During two visits to Provideniya - the administrative center of Providensky District, Chukotka Autonomous Okrug, Russia, to get clearance on the ship from the Russian authorities I observed several Eurasian tree sparrows (40 on the 17 September 2015 and 8 on the 9 September 2016, full checklist available at http://ebird.org/ebird/view/checklist/S25473286 and http://ebird.org/ebird/view/checklist/S32223163, respectively). Although I could not take any picture, I observed the birds at a very close range (few meters only) and for long minutes so I am certain about the identification.
Provideniya is located at 64°25’ N / 173°13’ W and therefore is about 1300 km northeast of the known range of the species (Brazil 2009, del Hoyo & Collar 2016 and Summers-Smith 2017). This place is rather rarely visited and birding trip reports nearly inexistent. Beside the two observations reported herein, I could not find any other record of this species that far North accept the one from Roy and Lorraine Ingleston on the 21 June 2010, also at Provideniya (number of birds unspecified, see the checklist at http://ebird.org/ebird/view/checklist/S6682432).
As the three observations mentioned here were made during the summer, I do not know if this population is present the whole year around in Provideniya or if it migrates further south during the winter. If so, maybe this population is mixing in winter with resident birds on the known range and is therefore undetected.
According to the range of the 11 different subspecies recognized in the HBW Alive for Eurasian Tree Sparrow (Passer montanus) the Provideniya’s population belongs most likely to the nominate montanus.
In the mid 1980s Flint et al. (1984:296-297) do not mention the species in Chukotka or Kamchatka. According to Summers-Smith (2009) the species ws already present in the Kamchatka Peninsula in the late 2000s. Therefore, in about 25 years Eurasian Tree Sparrows have expanded their range northeastwards. The observations mentioned here (from 2010, 2015 and 2016) show that the species continues to expand to the North.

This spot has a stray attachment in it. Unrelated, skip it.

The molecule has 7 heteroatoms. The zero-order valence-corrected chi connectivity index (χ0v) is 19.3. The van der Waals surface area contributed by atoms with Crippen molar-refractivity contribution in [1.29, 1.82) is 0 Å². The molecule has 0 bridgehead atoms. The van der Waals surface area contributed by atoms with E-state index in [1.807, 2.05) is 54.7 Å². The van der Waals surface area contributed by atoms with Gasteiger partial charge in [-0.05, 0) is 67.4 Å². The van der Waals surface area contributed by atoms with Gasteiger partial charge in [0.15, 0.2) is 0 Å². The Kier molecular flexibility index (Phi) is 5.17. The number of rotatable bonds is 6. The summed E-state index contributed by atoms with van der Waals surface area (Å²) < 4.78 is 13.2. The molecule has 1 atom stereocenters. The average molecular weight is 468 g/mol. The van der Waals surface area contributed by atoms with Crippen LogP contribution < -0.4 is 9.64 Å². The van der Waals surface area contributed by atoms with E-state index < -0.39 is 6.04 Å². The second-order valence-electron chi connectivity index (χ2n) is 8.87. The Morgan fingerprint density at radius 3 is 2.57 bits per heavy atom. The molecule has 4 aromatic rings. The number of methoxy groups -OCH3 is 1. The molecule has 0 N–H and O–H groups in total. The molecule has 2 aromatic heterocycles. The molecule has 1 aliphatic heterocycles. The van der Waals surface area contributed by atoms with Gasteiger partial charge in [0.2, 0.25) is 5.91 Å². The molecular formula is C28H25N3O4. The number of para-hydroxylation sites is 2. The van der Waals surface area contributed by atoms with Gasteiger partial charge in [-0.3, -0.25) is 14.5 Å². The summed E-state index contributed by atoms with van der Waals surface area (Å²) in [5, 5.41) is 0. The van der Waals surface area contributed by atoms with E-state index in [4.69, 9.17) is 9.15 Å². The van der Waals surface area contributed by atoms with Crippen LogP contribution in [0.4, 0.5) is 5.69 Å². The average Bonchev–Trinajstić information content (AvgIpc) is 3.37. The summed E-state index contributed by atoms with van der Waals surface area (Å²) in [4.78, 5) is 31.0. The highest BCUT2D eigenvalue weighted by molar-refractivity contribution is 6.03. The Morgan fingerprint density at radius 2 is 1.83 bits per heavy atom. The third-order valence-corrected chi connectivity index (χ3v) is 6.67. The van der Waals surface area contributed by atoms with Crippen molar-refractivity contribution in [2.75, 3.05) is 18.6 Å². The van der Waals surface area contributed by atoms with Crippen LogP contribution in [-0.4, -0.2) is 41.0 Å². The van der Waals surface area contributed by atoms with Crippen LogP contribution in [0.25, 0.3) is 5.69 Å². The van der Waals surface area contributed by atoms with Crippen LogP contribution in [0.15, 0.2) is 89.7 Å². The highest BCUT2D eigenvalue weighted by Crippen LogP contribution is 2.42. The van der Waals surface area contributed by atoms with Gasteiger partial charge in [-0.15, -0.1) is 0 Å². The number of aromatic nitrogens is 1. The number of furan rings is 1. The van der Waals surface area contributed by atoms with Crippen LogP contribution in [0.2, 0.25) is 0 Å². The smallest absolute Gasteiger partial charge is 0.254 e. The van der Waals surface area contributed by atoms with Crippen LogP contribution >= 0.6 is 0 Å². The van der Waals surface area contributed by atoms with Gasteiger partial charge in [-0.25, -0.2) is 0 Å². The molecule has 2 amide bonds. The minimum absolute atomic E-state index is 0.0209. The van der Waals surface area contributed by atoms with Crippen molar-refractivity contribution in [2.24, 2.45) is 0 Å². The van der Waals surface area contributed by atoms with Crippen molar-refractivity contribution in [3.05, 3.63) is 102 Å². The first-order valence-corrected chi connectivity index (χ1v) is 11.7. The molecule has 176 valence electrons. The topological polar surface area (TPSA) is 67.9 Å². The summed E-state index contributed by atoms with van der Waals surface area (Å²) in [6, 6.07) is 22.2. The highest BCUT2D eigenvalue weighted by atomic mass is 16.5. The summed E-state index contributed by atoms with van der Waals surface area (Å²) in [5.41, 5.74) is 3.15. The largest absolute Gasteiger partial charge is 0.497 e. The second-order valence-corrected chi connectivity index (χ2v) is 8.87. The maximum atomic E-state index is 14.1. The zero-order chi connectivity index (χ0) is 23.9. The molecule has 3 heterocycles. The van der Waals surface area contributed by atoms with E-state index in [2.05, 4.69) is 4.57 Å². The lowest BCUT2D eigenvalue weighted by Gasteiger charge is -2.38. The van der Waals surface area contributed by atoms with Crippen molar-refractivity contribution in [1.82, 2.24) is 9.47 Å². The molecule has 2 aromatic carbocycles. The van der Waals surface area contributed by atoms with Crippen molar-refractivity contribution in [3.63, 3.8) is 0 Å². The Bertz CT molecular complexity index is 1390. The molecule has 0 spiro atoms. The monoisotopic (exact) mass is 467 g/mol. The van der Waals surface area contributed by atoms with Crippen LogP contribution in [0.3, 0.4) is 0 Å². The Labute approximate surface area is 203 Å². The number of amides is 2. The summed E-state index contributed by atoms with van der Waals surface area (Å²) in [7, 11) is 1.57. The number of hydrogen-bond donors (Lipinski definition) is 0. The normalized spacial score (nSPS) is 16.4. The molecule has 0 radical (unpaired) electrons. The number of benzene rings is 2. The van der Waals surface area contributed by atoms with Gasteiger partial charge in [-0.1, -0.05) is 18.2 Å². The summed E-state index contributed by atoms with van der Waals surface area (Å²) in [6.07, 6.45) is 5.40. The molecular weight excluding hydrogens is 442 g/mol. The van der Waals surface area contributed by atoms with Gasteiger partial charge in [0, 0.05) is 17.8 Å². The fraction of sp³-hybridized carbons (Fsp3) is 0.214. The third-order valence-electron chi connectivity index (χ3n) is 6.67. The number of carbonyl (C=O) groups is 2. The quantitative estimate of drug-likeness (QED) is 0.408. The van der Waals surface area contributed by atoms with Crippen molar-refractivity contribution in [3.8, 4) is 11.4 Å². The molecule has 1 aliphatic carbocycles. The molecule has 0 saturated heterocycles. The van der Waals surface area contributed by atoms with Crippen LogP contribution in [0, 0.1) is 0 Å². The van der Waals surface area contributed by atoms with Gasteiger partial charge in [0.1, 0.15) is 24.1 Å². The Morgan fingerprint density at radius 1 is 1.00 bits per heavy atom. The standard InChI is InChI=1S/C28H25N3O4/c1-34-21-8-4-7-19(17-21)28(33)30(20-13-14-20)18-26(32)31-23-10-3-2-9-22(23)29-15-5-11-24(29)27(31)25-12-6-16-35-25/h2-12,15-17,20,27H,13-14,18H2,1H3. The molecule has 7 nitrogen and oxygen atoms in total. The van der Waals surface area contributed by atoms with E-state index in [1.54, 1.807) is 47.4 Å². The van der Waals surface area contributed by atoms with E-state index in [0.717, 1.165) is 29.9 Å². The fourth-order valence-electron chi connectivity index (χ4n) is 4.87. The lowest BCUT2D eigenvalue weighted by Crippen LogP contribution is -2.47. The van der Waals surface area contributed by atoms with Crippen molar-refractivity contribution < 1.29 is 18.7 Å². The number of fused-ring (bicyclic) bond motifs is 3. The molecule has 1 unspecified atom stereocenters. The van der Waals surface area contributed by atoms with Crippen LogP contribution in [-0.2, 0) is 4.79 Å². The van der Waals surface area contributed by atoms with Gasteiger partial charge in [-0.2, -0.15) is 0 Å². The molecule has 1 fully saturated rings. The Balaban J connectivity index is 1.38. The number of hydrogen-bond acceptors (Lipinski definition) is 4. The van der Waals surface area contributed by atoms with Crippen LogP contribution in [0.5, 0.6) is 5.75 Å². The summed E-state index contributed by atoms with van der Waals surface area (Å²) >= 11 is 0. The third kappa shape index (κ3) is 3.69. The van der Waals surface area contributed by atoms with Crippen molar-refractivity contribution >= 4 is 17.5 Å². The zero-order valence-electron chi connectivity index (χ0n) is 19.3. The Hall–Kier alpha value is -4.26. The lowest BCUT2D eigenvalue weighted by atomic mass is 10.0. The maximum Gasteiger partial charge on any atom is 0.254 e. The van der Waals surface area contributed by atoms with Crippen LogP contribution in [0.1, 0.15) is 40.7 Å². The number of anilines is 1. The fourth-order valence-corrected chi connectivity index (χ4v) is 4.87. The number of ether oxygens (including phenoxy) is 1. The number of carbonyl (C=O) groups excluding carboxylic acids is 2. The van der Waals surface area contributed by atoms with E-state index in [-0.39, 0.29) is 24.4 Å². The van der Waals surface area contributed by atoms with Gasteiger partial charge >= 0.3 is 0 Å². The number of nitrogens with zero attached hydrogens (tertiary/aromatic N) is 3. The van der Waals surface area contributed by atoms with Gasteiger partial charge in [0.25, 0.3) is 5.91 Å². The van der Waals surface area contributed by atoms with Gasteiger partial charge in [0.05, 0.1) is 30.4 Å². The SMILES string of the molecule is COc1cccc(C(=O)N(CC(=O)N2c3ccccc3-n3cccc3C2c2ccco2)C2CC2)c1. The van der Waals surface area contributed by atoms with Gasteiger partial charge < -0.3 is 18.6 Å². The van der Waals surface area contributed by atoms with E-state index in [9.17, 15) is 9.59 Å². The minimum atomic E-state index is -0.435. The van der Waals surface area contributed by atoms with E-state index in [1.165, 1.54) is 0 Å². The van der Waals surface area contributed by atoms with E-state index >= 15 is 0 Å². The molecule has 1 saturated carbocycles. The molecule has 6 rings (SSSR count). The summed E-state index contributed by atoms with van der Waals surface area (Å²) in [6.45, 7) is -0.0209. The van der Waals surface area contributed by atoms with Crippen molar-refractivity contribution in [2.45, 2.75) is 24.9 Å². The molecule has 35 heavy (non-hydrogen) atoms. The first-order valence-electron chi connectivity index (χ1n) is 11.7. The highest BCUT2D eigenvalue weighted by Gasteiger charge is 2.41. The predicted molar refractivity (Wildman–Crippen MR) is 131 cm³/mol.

I thank José Luis Copete who reviewed this note.
Brazil, M. (2009) Field Guide to the Birds of East Asia: Eastern China, Taiwan, Korea, Japan and Eastern Russia. Christopher Helm, London.
Flint, V.E., Boehme, R.L., Kostin, Y.V. & Kuznetzov, A.A. (1984) A Field Guide to the Birds of the USSR. Princeton University Press, Princeton, New Jersey.
del Hoyo, J. & Collar, N. J. (2016) HBW and BirdLife International Illustrated Checklist of the Birds of the World. Volume 2: Passerines. Lynx Edicions, Barcelona.
Summers-Smith, D. (2009) Eurasian Tree Sparrow (Passer montanus). In: del Hoyo, J., Elliott, A. & Christie, D.A. (eds.). Handbook of the Birds of the World. Volume 14. Lynx Edicions, Barcelona.
Summers-Smith, D. (2017) - Eurasian Tree Sparrow (Passer montanus). In: del Hoyo, J., Elliott, A., Sargatal, J., Christie, D.A. & de Juana, E. (eds.). Handbook of the Birds of the World Alive. Lynx Edicions, Barcelona (retrieved from http://www.hbw.com/node/60946 on 10 July 2017).